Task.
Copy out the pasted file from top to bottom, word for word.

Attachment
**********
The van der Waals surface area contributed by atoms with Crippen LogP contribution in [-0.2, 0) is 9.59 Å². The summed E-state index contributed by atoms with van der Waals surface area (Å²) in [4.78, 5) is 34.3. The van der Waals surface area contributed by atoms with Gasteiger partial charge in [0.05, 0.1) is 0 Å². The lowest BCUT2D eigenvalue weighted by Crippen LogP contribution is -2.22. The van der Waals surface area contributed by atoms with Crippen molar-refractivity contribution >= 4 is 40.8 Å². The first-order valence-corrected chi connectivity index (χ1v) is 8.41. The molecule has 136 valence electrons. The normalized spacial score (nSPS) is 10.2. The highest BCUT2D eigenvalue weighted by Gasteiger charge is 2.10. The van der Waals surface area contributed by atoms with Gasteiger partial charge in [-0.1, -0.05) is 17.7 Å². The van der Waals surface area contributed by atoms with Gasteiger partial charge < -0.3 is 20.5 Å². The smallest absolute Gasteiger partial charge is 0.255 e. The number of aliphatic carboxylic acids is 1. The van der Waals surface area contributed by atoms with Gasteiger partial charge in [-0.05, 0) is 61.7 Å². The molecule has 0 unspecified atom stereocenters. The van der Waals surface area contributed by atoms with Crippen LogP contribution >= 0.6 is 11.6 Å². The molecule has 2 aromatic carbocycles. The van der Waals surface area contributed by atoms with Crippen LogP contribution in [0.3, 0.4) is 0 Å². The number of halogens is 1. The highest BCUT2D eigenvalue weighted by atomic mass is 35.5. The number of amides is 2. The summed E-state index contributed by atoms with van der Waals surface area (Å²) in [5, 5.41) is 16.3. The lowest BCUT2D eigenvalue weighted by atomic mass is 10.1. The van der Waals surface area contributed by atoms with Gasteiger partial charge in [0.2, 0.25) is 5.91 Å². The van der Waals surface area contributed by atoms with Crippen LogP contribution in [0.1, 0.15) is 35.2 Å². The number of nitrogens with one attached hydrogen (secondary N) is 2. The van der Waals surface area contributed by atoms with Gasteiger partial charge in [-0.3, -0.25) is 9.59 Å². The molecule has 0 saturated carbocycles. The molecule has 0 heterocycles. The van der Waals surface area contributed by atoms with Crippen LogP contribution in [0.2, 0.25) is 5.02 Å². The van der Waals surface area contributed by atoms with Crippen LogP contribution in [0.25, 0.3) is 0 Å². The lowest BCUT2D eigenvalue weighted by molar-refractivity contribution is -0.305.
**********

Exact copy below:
The van der Waals surface area contributed by atoms with Crippen LogP contribution in [-0.2, 0) is 9.59 Å². The summed E-state index contributed by atoms with van der Waals surface area (Å²) in [4.78, 5) is 34.3. The van der Waals surface area contributed by atoms with Gasteiger partial charge in [0.05, 0.1) is 0 Å². The lowest BCUT2D eigenvalue weighted by Crippen LogP contribution is -2.22. The van der Waals surface area contributed by atoms with Crippen molar-refractivity contribution >= 4 is 40.8 Å². The first-order valence-corrected chi connectivity index (χ1v) is 8.41. The molecule has 136 valence electrons. The normalized spacial score (nSPS) is 10.2. The highest BCUT2D eigenvalue weighted by Gasteiger charge is 2.10. The van der Waals surface area contributed by atoms with Gasteiger partial charge in [-0.1, -0.05) is 17.7 Å². The van der Waals surface area contributed by atoms with Gasteiger partial charge < -0.3 is 20.5 Å². The smallest absolute Gasteiger partial charge is 0.255 e. The number of aliphatic carboxylic acids is 1. The van der Waals surface area contributed by atoms with Gasteiger partial charge in [-0.05, 0) is 61.7 Å². The molecule has 0 unspecified atom stereocenters. The van der Waals surface area contributed by atoms with Crippen LogP contribution >= 0.6 is 11.6 Å². The molecule has 2 aromatic carbocycles. The van der Waals surface area contributed by atoms with Crippen LogP contribution in [0.3, 0.4) is 0 Å². The number of halogens is 1. The highest BCUT2D eigenvalue weighted by atomic mass is 35.5. The number of amides is 2. The summed E-state index contributed by atoms with van der Waals surface area (Å²) in [5, 5.41) is 16.3. The lowest BCUT2D eigenvalue weighted by atomic mass is 10.1. The van der Waals surface area contributed by atoms with Gasteiger partial charge in [0.2, 0.25) is 5.91 Å². The van der Waals surface area contributed by atoms with Crippen LogP contribution in [0.1, 0.15) is 35.2 Å². The number of nitrogens with one attached hydrogen (secondary N) is 2. The van der Waals surface area contributed by atoms with Gasteiger partial charge in [-0.3, -0.25) is 9.59 Å². The molecule has 0 saturated carbocycles. The molecule has 0 heterocycles. The van der Waals surface area contributed by atoms with Crippen LogP contribution in [0.2, 0.25) is 5.02 Å². The van der Waals surface area contributed by atoms with Crippen LogP contribution in [0.25, 0.3) is 0 Å². The lowest BCUT2D eigenvalue weighted by molar-refractivity contribution is -0.305.